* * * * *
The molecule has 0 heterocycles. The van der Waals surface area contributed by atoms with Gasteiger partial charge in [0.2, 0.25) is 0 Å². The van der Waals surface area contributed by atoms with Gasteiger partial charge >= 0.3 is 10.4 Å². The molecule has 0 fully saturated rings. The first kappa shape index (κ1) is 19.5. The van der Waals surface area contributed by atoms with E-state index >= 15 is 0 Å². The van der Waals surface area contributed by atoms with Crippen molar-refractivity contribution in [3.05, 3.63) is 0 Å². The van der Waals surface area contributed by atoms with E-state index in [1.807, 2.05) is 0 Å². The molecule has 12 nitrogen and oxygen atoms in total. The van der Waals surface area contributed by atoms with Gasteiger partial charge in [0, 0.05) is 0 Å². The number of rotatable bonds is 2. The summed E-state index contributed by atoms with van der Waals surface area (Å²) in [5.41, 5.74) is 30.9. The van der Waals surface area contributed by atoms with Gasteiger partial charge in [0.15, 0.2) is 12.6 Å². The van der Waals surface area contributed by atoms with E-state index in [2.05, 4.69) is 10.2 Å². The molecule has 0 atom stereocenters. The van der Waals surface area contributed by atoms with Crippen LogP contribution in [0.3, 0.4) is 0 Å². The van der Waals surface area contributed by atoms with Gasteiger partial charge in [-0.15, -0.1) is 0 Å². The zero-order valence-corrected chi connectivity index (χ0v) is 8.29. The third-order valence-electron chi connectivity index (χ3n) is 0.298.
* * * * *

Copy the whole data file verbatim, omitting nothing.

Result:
The molecule has 0 heterocycles. The van der Waals surface area contributed by atoms with Gasteiger partial charge in [0.2, 0.25) is 0 Å². The van der Waals surface area contributed by atoms with Gasteiger partial charge >= 0.3 is 10.4 Å². The molecule has 0 fully saturated rings. The first kappa shape index (κ1) is 19.5. The van der Waals surface area contributed by atoms with E-state index >= 15 is 0 Å². The van der Waals surface area contributed by atoms with Crippen molar-refractivity contribution in [3.05, 3.63) is 0 Å². The van der Waals surface area contributed by atoms with E-state index in [1.807, 2.05) is 0 Å². The molecule has 12 nitrogen and oxygen atoms in total. The van der Waals surface area contributed by atoms with Gasteiger partial charge in [0, 0.05) is 0 Å². The number of rotatable bonds is 2. The summed E-state index contributed by atoms with van der Waals surface area (Å²) in [5.41, 5.74) is 30.9. The van der Waals surface area contributed by atoms with Gasteiger partial charge in [0.15, 0.2) is 12.6 Å². The van der Waals surface area contributed by atoms with E-state index in [2.05, 4.69) is 10.2 Å². The molecule has 0 atom stereocenters. The van der Waals surface area contributed by atoms with Crippen LogP contribution in [0.3, 0.4) is 0 Å². The van der Waals surface area contributed by atoms with Gasteiger partial charge in [-0.15, -0.1) is 0 Å². The zero-order valence-corrected chi connectivity index (χ0v) is 8.29. The third-order valence-electron chi connectivity index (χ3n) is 0.298.